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  • Michael Rickard II

"DVD Review: 'This Was the XFL.'"

With the NFL’s 2017 season in full force and owners puzzling over their latest ratings slump, I couldn’t help but think of the XFL; Vince McMahon and Dick Ebersol’s attempt to bring football to NBC. ESPN recently covered the XFL story in This Was the XFL, one of their 30 for 30 documentaries (directed by Ebersol’s son Charlie) and it was a good overview of what happened, primarily what went wrong. The documentary is 77 minutes long, and while it’s by no means comprehensive, it’s good enough for all but the most diehard XFL fans who want an overview of the short-lived football league. For those who don’t have access to ESPN, the documentary is available on DVD, but is it worth buying?

In 2000, Vince McMahon announced he was forming his own football league, a statement that caught many people off-guard. The hype over the next year was incredible, and when the league debuted, people wondered what the XFL would deliver. Would it be a worked event such as wrestling? Would XFL players smash each other with steel chairs? As ludicrous as these questions were, they reflected the uncertainty of what to expect in the XFL. This curiosity may be why things turned out the way they did during the XFL’s first week.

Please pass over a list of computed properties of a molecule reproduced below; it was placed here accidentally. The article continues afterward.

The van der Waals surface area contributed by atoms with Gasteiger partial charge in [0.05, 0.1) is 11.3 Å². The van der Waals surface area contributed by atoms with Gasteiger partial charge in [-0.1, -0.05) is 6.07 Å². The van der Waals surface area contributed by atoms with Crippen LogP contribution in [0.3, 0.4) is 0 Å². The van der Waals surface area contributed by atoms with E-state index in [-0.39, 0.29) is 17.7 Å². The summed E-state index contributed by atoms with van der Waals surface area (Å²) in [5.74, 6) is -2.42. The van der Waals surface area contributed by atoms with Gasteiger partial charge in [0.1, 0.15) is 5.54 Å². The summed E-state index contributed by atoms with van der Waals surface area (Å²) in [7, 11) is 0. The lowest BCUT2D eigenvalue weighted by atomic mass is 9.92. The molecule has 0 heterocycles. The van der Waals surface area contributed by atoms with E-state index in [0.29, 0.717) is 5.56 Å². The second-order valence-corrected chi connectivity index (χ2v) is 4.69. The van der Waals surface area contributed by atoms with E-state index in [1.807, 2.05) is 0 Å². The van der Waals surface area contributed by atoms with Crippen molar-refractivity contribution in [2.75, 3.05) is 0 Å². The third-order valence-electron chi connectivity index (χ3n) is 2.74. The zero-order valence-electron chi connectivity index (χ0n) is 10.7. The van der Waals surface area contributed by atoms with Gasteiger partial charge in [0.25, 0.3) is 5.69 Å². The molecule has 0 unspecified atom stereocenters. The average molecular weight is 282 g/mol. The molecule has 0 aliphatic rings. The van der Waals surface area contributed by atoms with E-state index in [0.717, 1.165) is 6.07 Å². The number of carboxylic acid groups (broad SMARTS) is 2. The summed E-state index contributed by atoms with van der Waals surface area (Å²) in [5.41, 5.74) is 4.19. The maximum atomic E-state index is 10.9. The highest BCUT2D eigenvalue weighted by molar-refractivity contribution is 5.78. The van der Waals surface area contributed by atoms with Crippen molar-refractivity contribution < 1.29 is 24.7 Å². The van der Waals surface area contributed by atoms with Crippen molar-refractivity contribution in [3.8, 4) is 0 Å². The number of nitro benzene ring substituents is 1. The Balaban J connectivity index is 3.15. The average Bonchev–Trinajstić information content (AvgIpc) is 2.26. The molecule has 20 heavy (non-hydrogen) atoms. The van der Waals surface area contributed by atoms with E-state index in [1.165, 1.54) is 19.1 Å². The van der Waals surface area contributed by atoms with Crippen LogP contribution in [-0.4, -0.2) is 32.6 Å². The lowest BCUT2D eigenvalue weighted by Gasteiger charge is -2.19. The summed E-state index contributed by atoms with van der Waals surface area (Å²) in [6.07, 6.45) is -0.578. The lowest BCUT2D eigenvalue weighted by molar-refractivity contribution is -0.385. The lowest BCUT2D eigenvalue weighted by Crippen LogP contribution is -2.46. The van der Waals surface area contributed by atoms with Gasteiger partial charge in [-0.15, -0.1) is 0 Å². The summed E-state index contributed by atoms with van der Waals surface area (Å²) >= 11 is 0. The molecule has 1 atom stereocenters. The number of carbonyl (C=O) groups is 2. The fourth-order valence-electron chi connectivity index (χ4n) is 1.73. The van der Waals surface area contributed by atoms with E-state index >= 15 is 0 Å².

The XFL overdelivered its rating the first week, scoring a 10 (other sources state a 9.5), over twice what NBC had guaranteed advertisers. However, the ratings revealed the audience had dropped by a third by the end of the night. People tuned in, but a significant portion of the audience left.

The XFL’s second week was arguably the organization’s last chance to succeed. One insider believed the XFL only had the first half of their first game to succeed. Most observers felt the football in the first week’s spotlight game was a shade of the level of play in the NFL. However, week two’s game between the Los Angeles Extreme and the Chicago Enforcers got off to a good start. First, WWF Superstar the Rock introduced the game, and as the game began to be played, it was clear the fans were in for a good game. Then, out of nowhere, the screen went back and a “Please Stand By” slide popped up on television sets for nearly two minutes. Two minutes is an eternity for most tv viewers so it’s likely many people changed the channel. NBC finally switched to a game between Orlando and San Francisco while its Los Angeles crew puzzled out the problem. There were plenty of backup generators, but test after test revealed no answer to the question of why nothing would work. Finally, after 27 minutes off the air, technicians discovered the back-up generators had not been gassed up. Power was restored, but the game ran over, cutting into Saturday Night Live’s timeslot and pushing a new episode featuring guest host Jennifer Lopez back until after midnight. Even worse, the XFL’s ratings had dropped over fifty percent for week two.

As the documentary shows, things only got worse for the XFL. Every week the ratings dropped, despite efforts to change up gameplay or add sensational features such as stunt where a cameraman would go in the cheerleaders’ locker room during halftime. The XFL quickly became a joke, with sportswriters more than willing to take shots at the XFL. Vince McMahon’s dismissive comments of the press came back to haunt him, something the documentary shows in detail.